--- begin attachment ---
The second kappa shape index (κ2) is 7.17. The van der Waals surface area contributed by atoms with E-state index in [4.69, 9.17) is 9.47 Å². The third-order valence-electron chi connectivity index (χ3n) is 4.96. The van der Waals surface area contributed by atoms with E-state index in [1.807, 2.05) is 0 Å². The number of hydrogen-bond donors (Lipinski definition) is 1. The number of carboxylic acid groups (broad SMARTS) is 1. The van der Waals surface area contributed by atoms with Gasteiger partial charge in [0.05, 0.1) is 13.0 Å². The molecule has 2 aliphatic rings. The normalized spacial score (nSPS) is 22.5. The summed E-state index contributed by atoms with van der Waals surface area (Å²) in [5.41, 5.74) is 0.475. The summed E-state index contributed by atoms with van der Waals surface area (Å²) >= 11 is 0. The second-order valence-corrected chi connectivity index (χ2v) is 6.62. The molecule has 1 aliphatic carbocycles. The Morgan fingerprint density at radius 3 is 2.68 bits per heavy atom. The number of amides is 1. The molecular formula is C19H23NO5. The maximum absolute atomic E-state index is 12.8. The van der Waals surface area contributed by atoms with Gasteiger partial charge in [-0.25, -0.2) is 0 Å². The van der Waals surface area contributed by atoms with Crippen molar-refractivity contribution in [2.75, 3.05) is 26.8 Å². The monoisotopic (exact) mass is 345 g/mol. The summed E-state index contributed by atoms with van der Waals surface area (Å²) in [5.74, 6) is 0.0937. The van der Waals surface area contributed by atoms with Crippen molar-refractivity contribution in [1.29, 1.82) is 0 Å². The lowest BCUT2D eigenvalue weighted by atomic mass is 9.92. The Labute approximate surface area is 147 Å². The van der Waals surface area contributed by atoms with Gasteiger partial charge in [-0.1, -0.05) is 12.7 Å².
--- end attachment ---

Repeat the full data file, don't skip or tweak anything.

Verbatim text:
The second kappa shape index (κ2) is 7.17. The van der Waals surface area contributed by atoms with E-state index in [4.69, 9.17) is 9.47 Å². The third-order valence-electron chi connectivity index (χ3n) is 4.96. The van der Waals surface area contributed by atoms with E-state index in [1.807, 2.05) is 0 Å². The number of hydrogen-bond donors (Lipinski definition) is 1. The number of carboxylic acid groups (broad SMARTS) is 1. The van der Waals surface area contributed by atoms with Gasteiger partial charge in [0.05, 0.1) is 13.0 Å². The molecule has 2 aliphatic rings. The normalized spacial score (nSPS) is 22.5. The summed E-state index contributed by atoms with van der Waals surface area (Å²) in [5.41, 5.74) is 0.475. The summed E-state index contributed by atoms with van der Waals surface area (Å²) >= 11 is 0. The second-order valence-corrected chi connectivity index (χ2v) is 6.62. The molecule has 1 aliphatic carbocycles. The Morgan fingerprint density at radius 3 is 2.68 bits per heavy atom. The number of amides is 1. The molecular formula is C19H23NO5. The maximum absolute atomic E-state index is 12.8. The van der Waals surface area contributed by atoms with Gasteiger partial charge in [-0.25, -0.2) is 0 Å². The van der Waals surface area contributed by atoms with Crippen molar-refractivity contribution in [2.75, 3.05) is 26.8 Å². The monoisotopic (exact) mass is 345 g/mol. The summed E-state index contributed by atoms with van der Waals surface area (Å²) in [5.74, 6) is 0.0937. The van der Waals surface area contributed by atoms with Crippen molar-refractivity contribution in [1.29, 1.82) is 0 Å². The lowest BCUT2D eigenvalue weighted by atomic mass is 9.92. The Labute approximate surface area is 147 Å². The van der Waals surface area contributed by atoms with Gasteiger partial charge in [-0.1, -0.05) is 12.7 Å².